In a joint statement released by both companies on Wednesday, they stated that they would “explore the feasibility of urban air mobility services” in Paris and the Ile de France area.
Guillaume Faury, the company’s chief executive said Airbus was creating demonstrators of independent and automated technologies. He highlighted the "realness" of these technologies, stating that it was not science-fiction. Tools needed to carry out the works are available, but it is important that they are suitable for our everyday living in the society without endangering lives.
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RATP is a good partner in such a project because of its knowledge of the associated needs and services,” said Faury.
Catherine Guillouard, Chief Executive of RATP, said that mass transportation was one of the company’s major businesses, but it was also keen on strategies geared toward the development of advanced transportation technologies to position the city for the future.
Before now, the world had witnessed attempts to create flying cars. Notable efforts were made by US Company Terrafugia and Slovakia’s AeroMobil. Despite abundant resources and time devoted to these projects, they are yet to be launched into the market.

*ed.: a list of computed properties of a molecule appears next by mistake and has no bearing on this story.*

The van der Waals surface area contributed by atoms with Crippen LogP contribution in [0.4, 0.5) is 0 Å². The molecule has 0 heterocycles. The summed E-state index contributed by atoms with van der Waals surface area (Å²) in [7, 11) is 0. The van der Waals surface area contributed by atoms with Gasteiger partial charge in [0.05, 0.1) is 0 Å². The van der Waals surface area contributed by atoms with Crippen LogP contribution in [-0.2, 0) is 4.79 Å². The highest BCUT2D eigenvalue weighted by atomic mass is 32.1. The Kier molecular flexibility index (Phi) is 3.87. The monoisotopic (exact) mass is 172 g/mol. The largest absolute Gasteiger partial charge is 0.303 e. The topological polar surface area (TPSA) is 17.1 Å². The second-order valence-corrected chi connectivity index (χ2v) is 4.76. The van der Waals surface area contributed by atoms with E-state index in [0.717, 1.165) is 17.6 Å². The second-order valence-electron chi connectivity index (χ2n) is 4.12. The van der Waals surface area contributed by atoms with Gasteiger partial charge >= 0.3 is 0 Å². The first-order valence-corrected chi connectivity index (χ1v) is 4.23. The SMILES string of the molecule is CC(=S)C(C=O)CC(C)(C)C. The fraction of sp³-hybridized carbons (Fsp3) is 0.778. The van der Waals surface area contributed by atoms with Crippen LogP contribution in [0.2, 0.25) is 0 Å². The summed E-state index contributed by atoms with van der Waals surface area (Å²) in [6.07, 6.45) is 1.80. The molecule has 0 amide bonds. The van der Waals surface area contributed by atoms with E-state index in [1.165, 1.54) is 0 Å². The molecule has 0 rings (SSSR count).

AeroMobil is optimistic about flying cars. It says they will be used in the society in about two or three years.
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Author of “The Great Race: The Global Quest For The Car Of The Future” published in 2015, Levi Tillemann, said a major challenge was safety.
“The only thing that really makes the idea of a flying car even remotely viable is a new generation of autonomous driving technologies that will reduce the likelihood of catastrophic failure.
“From both a cost and energy consumption standpoint, ground-based transit generally makes more sense,” he said.